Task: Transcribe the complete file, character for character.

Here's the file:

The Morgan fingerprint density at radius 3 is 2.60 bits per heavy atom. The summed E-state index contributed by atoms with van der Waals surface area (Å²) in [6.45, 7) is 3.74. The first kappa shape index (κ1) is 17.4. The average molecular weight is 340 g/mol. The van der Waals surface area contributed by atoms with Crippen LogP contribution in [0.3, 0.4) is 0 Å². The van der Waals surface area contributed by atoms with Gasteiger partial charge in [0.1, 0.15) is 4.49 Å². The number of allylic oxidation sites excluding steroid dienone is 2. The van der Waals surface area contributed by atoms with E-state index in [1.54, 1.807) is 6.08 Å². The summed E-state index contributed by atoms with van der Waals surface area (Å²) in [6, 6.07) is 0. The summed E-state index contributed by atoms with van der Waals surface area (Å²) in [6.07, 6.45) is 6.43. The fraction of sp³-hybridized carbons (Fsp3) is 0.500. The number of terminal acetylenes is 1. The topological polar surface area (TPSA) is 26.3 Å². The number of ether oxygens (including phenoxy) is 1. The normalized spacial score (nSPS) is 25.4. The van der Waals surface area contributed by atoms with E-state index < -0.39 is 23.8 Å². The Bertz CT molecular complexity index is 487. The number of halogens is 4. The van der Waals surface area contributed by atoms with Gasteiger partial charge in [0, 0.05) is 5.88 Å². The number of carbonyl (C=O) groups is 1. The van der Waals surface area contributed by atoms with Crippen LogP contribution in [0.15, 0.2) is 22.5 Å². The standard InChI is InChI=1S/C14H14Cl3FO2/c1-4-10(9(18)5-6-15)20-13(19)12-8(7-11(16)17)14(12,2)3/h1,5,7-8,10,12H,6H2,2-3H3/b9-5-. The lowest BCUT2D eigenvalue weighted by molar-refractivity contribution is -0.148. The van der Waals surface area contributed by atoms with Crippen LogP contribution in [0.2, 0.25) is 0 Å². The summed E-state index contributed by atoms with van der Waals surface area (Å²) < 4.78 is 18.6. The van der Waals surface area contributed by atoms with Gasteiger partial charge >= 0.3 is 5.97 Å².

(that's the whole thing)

The Morgan fingerprint density at radius 3 is 2.60 bits per heavy atom. The summed E-state index contributed by atoms with van der Waals surface area (Å²) in [6.45, 7) is 3.74. The first kappa shape index (κ1) is 17.4. The average molecular weight is 340 g/mol. The van der Waals surface area contributed by atoms with Crippen LogP contribution in [0.3, 0.4) is 0 Å². The van der Waals surface area contributed by atoms with Gasteiger partial charge in [0.1, 0.15) is 4.49 Å². The number of allylic oxidation sites excluding steroid dienone is 2. The van der Waals surface area contributed by atoms with E-state index in [1.54, 1.807) is 6.08 Å². The summed E-state index contributed by atoms with van der Waals surface area (Å²) in [6, 6.07) is 0. The summed E-state index contributed by atoms with van der Waals surface area (Å²) in [6.07, 6.45) is 6.43. The fraction of sp³-hybridized carbons (Fsp3) is 0.500. The number of terminal acetylenes is 1. The topological polar surface area (TPSA) is 26.3 Å². The number of ether oxygens (including phenoxy) is 1. The normalized spacial score (nSPS) is 25.4. The van der Waals surface area contributed by atoms with E-state index < -0.39 is 23.8 Å². The Bertz CT molecular complexity index is 487. The number of halogens is 4. The van der Waals surface area contributed by atoms with Gasteiger partial charge in [0, 0.05) is 5.88 Å². The number of carbonyl (C=O) groups is 1. The van der Waals surface area contributed by atoms with Crippen LogP contribution in [0.15, 0.2) is 22.5 Å². The standard InChI is InChI=1S/C14H14Cl3FO2/c1-4-10(9(18)5-6-15)20-13(19)12-8(7-11(16)17)14(12,2)3/h1,5,7-8,10,12H,6H2,2-3H3/b9-5-. The lowest BCUT2D eigenvalue weighted by molar-refractivity contribution is -0.148. The van der Waals surface area contributed by atoms with Crippen LogP contribution in [0.2, 0.25) is 0 Å². The summed E-state index contributed by atoms with van der Waals surface area (Å²) < 4.78 is 18.6. The van der Waals surface area contributed by atoms with Gasteiger partial charge >= 0.3 is 5.97 Å².